Family history and risk assessment in black South African women with breast cancer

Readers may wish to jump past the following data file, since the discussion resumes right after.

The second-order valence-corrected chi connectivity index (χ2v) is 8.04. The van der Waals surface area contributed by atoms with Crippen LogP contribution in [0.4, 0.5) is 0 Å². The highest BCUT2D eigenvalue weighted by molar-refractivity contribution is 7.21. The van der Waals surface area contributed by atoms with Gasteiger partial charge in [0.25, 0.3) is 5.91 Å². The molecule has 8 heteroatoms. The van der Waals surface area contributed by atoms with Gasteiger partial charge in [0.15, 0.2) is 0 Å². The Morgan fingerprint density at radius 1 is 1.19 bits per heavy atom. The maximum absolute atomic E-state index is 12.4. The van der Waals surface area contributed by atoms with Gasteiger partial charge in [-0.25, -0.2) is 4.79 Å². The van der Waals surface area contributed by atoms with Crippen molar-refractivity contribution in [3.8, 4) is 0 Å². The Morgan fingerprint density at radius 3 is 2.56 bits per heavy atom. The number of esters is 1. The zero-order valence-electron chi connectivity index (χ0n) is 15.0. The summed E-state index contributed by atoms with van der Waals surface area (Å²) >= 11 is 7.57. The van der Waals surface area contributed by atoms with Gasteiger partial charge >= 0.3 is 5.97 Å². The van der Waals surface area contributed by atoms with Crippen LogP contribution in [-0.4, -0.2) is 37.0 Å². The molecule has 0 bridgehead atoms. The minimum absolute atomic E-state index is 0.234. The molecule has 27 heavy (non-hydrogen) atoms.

Black South African women who have breast cancer have been found in general to be diagnosed at a younger age, have a more aggressive disease and a poorer prognosis in comparison to their Caucasian counterparts. However, there is a paucity of research related to the manner in which breast cancer is inherited in black South African families. It is also not known whether these individuals harbour deleterious mutations in breast cancer predisposition genes. As 5-10% of breast cancers have been shown to be inherited, in white populations, this study aimed to investigate family history and inheritance of breast cancer in black South African women. It also aimed to evaluate the use and consistency of existing risk assessment models in this population. A retrospective, file-based analysis of 45 black South African women who were diagnosed with breast cancer before the age of 50 years was performed. The probands were ascertained from the Genetic Counselling Clinic held weekly at the Breast and Plastic Clinic, Chris Hani Baragwanath Hospital. Information was obtained from the subjects’ genetic counselling files as well as the Oncology database that is housed at the Clinic. Information pertaining to the personal breast disease history of the probands as well as their family histories (three generation pedigrees) was entered into a spreadsheet and analysed. The results of this study indicated that there were very few young black South African women with breast cancer who had a significant family history of cancer (4/45; 9%). Family history is an important factor in assessing an individual’s breast cancer risks. Results also suggested that age at diagnosis may not be an appropriate predictor of inherited breast cancer risk in this population. A significant proportion of black South African women diagnosed with breast cancer younger than 50 years might be proven to have sporadic rather than inherited breast cancers. Three risk assessment tools (The Claus Model, the Tyrer-Cuzick Model and the Manchester Scoring system) were evaluated in this study. They were shown to have some degree of consistency and each had unique advantages and disadvantages of use within this population. The main limitation of these risk assessment tools is that they were designed based on data from Caucasian populations and as such their applicability to a non-Caucasian population has not been validated. Their true validity within this population can only be established once molecular genetic analysis has been performed. This study highlights the necessity of molecular genetic screening in this population in order to further delineate which individuals in this population are truly at an increased risk of developing inherited breast cancer. This information is important because it can inform which individuals would benefit from cancer risk assessments and various cancer prevention and reduction strategies. Information obtained from this study will be useful to direct future research in this population with respect to genetic counselling for inherited breast cancer.